“I can always hire half of the precariat to algorithmically enslave the other half.” Jay Gould, the notorious railroad baron, made that statement after the Great Railroad Strike of 1886. Well, maybe I’m paraphrasing a bit, but if he were alive today, he might say something like that. Precarity— the idea that our living is increasingly given over to uncertainty, instability, risk, and fear— seems to be increasing.
A rotting social safety net in many nations, the rise of automation and robotic workforces, efficiency-optimizing scheduling software, more unwanted part-time work, stagnant real incomes, and a host of other trends are driving a future of more stressful, more dehumanizing work. As observed in a recent New York Times article that chronicled the everyday impact on many workers today, “the entire apparatus for helping poor families is being strained by unpredictable work schedules, preventing parents from committing to regular drop-off times or answering standard questions on subsidy forms and applications for aid: ‘How many hours do you work?’ and ‘What do you earn?’”
But one person’s flexploitation is another person’s entrepreneurial empowerment. The cult of disruption requires unequal sacrificial offerings. Some of those same “disruptive” technologies are allowing people to escape the iron claw of bureaucratic corporate jobs, and scale up according to their own creativity and ambition. The so-called “creative class,” usually associated with designers, consultants, artists, programmers, and other cultural service providers can now advertise and connect with clients much more easily and efficiently than ever before. The transaction costs (the return on time and energy investment) of being a freelancer or entrepreneur are lower than they’ve ever been, thanks to digital networks, easy access to online training and knowledge bases, and streamlined management and organizational applications. What dozens of people, with years of effort, and millions of dollars could do, can now be done by a few folks, over a weekend, with almost no money.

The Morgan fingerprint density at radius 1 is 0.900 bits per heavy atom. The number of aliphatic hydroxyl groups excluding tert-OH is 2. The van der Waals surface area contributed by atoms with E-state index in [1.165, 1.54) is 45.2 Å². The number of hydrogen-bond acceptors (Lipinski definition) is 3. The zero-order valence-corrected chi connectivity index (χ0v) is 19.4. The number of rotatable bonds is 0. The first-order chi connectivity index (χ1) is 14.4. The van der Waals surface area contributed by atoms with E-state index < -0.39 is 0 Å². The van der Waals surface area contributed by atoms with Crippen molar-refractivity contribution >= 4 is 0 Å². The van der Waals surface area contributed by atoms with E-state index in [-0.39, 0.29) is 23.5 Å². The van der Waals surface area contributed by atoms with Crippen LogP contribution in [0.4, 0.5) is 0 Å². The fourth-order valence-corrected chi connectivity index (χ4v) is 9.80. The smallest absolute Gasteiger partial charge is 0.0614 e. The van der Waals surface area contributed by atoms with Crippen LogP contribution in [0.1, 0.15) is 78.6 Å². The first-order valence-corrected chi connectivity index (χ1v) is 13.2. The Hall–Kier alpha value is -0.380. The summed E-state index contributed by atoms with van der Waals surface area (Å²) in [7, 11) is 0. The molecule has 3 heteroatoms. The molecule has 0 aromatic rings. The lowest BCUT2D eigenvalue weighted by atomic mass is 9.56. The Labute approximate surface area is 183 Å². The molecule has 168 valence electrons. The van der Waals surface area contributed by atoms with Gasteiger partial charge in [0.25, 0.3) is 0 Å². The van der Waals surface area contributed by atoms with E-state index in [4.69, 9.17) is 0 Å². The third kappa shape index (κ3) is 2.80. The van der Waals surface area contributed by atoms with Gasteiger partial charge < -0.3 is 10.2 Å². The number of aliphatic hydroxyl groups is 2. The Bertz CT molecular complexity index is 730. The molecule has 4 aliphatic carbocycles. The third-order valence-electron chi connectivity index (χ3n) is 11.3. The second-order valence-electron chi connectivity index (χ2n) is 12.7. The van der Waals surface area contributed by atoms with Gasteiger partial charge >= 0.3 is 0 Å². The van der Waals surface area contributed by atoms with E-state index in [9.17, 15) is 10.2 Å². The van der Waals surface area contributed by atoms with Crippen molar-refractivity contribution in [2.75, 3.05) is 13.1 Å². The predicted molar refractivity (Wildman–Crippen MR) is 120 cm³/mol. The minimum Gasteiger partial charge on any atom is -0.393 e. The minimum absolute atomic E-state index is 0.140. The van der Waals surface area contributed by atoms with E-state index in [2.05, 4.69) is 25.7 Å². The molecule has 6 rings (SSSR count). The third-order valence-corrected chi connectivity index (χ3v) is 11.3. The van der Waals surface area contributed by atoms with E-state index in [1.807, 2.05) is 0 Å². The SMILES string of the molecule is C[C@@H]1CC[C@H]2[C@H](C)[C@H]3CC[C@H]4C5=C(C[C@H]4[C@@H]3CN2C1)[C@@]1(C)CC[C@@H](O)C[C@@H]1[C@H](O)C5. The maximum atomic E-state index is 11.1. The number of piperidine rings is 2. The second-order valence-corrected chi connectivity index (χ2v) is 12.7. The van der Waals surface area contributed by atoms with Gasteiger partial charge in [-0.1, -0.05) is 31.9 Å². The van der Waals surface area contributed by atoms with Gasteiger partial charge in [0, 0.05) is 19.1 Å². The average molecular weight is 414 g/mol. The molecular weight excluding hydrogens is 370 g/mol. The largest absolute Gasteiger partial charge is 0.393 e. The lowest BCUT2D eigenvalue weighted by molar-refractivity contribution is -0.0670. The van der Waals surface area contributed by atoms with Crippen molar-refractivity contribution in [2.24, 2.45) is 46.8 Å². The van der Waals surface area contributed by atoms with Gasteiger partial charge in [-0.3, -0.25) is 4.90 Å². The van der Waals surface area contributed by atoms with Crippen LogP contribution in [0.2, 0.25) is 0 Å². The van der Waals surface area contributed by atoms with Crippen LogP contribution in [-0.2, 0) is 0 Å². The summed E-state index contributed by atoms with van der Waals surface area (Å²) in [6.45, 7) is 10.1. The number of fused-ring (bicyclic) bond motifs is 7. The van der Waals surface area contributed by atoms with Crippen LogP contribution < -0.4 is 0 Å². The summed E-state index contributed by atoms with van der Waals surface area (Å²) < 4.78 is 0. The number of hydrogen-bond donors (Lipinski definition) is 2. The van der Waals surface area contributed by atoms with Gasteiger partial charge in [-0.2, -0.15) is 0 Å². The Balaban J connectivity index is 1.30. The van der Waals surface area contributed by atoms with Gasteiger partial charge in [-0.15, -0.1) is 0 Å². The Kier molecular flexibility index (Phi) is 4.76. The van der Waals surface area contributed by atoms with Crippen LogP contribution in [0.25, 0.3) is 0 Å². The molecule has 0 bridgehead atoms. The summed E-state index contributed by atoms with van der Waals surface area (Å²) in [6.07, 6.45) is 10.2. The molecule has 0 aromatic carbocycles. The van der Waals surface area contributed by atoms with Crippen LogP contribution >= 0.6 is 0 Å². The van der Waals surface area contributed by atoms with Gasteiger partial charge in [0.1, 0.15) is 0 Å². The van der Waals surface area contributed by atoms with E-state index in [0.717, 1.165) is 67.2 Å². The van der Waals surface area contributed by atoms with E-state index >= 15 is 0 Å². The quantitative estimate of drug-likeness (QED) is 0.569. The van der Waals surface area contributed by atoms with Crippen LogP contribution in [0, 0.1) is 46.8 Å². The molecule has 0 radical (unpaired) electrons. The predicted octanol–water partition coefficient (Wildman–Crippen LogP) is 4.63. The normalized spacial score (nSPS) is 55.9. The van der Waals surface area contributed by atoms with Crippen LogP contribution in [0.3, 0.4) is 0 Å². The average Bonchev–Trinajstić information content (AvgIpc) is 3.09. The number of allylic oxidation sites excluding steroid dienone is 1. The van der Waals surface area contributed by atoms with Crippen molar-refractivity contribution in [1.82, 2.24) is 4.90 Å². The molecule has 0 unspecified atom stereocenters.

Etsy and similar peer-to-peer markets allow people, and in Etsy’s case 94% women, to sell their creations directly. Kickstarter, Indiegogo, and other crowdfunding sites now make it possible for independent artists, entrepreneurs, designers, and makers of all stripes find the financial sponsorship they need. Whether it’s the absurdity of funding potato salad, the unleashed fandom of a beloved TV show, or the bold vision of creating personal submarines, if you can dream it, these days you have a good chance of making it.
But it’s not only the creative class who are seeing new opportunities. Platforms like ODesk, Elance, and Mechanical Turk are connecting a global talent pool of job seekers with employers. This army of connected micro-taskers— from nuclear physicists in Pakistan, to housewives in the Philippines, to part-time nurses in Canada, and almost any other combination of location, class, and demographic category— have more and new ways to extract value from their contributions and labor, i.e. to work.
But while it’s never been easier to be a freelancer, or to start a business, it is no less risky. The ad hoc, capricious, no benefits, opportunistic nature of work that has been associated with certain stereotypes (the itinerant artist on one end and seasonal migrant worker on the other) is moving from the marginal edges and into the mainstream, normalized mode of working. And as we burn the employment candle on both ends, we have to ask ourselves as a society, ‘who benefits from this system?,’ ‘who suffers?,’ and ultimately ‘what kinds of lives do we really want?’
The answer to these questions, especially the last one, will differ depending on which segment of the precariat we ask. A Los Angeles maker-designer who’s trying to launch a drone t-shirt delivery service in her time off from a meaningless retail job will have different experiences and desires than those of a recent immigrant to Austria from the Ukraine, who is trying to find a stable and sustainable income to support a family. But are there enough common experiences, common desires, and common needs to create solidarity amongst the precariat? Will the family who are renting out their guest room via AirBnB relate to the cabdrivers in Turin who are protesting Uber? Will the freelance programmer who’s working on a new scheduling algorithm find a kinship with the barista who makes his latte and will be “clopening” (working the closing shift one night and the opening shift the next morning) the Starbucks? Is there enough “shared” in the sharing economy™ to bind the tired, the poor, the huddled workers who, whether by choice or necessity, have been rendered precarious? Are these groups peer enough in the p2p economy™? Does it matter?